Oh, the places you’ll go. Artist James Toogood takes viewers through cityscapes in Philadelphia and New York, the waterways of Venice, and the tropical beauty of Bermuda. In “James Toogood: Watercolors” at the Pennsylvania Academy of the Fine Arts (PAFA), the teacher and alumnus investigates the variations of light, texture, and atmosphere found in those places.
Toogood, whose work has been featured in more than 40 solo exhibitions with the Rosenfeld Gallery in Philadelphia and other galleries and museums, uses watercolor paintings to communicate things he finds intriguing about the people, places, and things that make up everyday life.
“My work is about my feelings about the things that amuse, bemuse, and stun me,” he said in a telephone interview. “I’m trying to find beauty sometimes in the banal. A pizza place in New York City might not be the first thing you think of.”
But he did and he painted one into a work called “Mixed Emotions.” It shows a street corner in NYC as it is, but also as he wants to see it. He adds things, moves buildings, or changes things to fit his vision. People think the scenes are strictly representative and actually appear the way he paints them.
“You get a sense of believability,” he said. “Because certain things are believable, it must all be believable.”
He usually paints scenes with great detail and “they take as long as they take,” he said.
A larger painting, with “a lot that has to be expressed,” could mean thousands of brushstrokes and about a month of work (or more). He tries to work on one piece at a time. Sometimes, while working on a new piece, he’ll go back and add touches to a recently finished one.
“I’ll muse about it and look at it in the corner while I work on something else,” he said. “It’s like working on a puzzle in your head.”
He’s been working on artwork puzzles in his head since he started painting as a child.
“I thought everyone did it,” he said. “You learn math and spelling and how to paint. I was already hooked when I realized that wasn’t the case.”
It’s a tough, but rewarding life.
“Being an artist is a noble calling,” he said. “It’s not easy. It requires enormous work. You have to know you may or may not make it. Sometimes, you’ll make it for a while and you’ll have lean times and you need to be prepared for it. You really have to be willing to know there’s going to be sacrifices.”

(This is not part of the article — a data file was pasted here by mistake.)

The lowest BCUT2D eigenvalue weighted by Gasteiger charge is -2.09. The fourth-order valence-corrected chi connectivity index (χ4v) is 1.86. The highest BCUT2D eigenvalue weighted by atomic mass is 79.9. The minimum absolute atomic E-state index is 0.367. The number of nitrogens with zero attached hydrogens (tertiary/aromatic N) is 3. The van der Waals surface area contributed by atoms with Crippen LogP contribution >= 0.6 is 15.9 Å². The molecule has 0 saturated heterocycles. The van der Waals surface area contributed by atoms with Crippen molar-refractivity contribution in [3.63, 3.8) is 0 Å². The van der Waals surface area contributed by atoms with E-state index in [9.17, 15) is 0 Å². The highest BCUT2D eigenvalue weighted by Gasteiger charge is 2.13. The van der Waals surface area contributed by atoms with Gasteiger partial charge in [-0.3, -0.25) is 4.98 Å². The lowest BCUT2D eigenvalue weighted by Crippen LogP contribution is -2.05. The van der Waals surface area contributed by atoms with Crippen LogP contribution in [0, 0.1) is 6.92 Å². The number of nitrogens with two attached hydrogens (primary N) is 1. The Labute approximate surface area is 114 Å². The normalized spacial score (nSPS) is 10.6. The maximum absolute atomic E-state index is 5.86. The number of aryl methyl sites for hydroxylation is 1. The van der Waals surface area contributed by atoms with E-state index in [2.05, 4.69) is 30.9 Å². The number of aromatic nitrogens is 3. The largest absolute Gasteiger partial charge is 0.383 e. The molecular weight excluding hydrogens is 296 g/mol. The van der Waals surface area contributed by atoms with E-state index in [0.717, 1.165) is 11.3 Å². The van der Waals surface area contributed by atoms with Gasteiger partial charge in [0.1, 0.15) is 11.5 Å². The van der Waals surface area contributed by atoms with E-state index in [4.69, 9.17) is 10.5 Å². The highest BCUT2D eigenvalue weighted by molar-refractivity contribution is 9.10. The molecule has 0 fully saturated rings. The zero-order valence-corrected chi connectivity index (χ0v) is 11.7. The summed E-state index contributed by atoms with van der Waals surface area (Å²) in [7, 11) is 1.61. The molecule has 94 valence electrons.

Tish Ingersoll, Manager of the PAFA Alumni Gallery, appreciates his take on the artistic life and is happy to be able to showcase not only an alumnus, but a PAFA teacher. She curated the Toogood exhibit and loves his work. She thinks what he does with watercolor is amazing.
“Some people put watercolor down and don’t take it seriously,” she said in a telephone interview. “His layering technique is labor-intensive although he makes it look like it isn’t. He has mastered the medium.”
Ingersoll said the exhibit has a broad range.
“The Bermuda paintings have such translucency,” she said. “The blues are gorgeous — cerulean, ultramarine. It’s a gorgeous play of that against the cityscapes we’ll have and his Venetian paintings.”
She thinks his talent makes it easy for him to go “in any direction, no matter the subject,” she said. When she began putting the show together, she thought of just displaying cityscapes.
“Then I went to his studio and said ‘I can’t just do that.’ His mastery of landscape is beyond belief,” she said.
And though many scenes are representational, they’re really about light and texture and atmosphere, she said.
“Viewers can take whatever they want from his work,” she said. “It’s not about the recognizable place, but where it can take you.”
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